Temperature is a physical quantity that expresses quantitatively the perceptions of hotness and coldness. Temperature is measured with a thermometer. Thermometers are calibrated in various temperature scales that historically have relied on various reference points and thermometric substances for definition. The most common scales are the Celsius scale with the unit symbol °C (formerly called ''centigrade''), the Fahrenheit scale (°F), and the Kelvin scale (K), the latter being used predominantly for scientific purposes. The kelvin is one of the seven base units in the International System of Units (SI). Absolute zero, i.e., zero kelvin or −273.15 °C, is the lowest point in the thermodynamic temperature scale. Experimentally, it can be approached very closely but not actually reached, as recognized in the third law of thermodynamics. It would be impossible to extract energy as heat from a body at that temperature. Temperature is important in all fields of ... [...More Info...] [...Related Items...] OR: [Wikipedia] [Google] [Baidu] 

Integral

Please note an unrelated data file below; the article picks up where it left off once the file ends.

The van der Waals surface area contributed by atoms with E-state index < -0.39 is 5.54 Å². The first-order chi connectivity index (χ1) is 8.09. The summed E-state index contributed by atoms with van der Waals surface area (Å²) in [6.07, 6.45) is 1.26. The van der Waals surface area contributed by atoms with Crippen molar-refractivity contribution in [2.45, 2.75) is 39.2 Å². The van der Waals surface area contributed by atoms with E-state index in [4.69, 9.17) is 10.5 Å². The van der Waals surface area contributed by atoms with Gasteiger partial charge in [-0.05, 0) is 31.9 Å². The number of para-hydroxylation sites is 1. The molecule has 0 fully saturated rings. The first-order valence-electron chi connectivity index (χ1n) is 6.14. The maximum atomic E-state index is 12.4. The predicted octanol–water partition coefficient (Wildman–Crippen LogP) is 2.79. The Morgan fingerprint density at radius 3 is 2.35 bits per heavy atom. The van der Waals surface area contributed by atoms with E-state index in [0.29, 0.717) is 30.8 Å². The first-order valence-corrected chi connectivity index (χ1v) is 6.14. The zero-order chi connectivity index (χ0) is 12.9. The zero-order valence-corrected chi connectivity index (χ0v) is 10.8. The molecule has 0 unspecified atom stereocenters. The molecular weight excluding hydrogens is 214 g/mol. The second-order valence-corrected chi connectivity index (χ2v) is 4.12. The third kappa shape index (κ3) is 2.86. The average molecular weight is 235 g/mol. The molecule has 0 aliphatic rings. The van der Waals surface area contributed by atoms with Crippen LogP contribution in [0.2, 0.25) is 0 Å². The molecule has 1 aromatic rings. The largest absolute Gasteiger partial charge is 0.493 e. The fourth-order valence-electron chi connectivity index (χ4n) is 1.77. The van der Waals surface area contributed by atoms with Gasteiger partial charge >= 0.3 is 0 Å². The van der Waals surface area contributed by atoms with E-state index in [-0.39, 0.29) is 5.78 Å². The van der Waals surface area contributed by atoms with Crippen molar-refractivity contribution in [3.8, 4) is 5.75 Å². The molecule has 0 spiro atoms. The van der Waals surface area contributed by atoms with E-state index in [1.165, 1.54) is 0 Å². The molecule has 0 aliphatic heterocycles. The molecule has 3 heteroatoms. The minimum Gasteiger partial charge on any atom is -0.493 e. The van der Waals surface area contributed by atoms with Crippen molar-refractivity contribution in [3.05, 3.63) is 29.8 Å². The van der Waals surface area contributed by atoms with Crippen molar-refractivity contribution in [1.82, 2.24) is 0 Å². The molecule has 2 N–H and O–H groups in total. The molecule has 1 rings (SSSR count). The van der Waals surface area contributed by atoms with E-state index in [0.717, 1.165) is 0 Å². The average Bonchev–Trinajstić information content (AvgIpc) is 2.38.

In mathematics, an integral assigns numbers to functions in a way that describes displacement, area, volume, and other concepts that arise by combining infinitesimal data. The process of finding integrals is called integration. Along with differentiation, integration is a fundamental, essential operation of calculus,Integral calculus is a very well established mathematical discipline for which there are many sources. See and , for example. and serves as a tool to solve problems in mathematics and physics involving the area of an arbitrary shape, the length of a curve, and the volume of a solid, among others. The integrals enumerated here are those termed definite integrals, which can be interpreted as the signed area of the region in the plane that is bounded by the graph of a given function between two points in the real line. Conventionally, areas above the horizontal axis of the plane are positive while areas below are negative. Integrals also refer to the concept ... [...More Info...] [...Related Items...] OR: [Wikipedia] [Google] [Baidu] 

State Postulate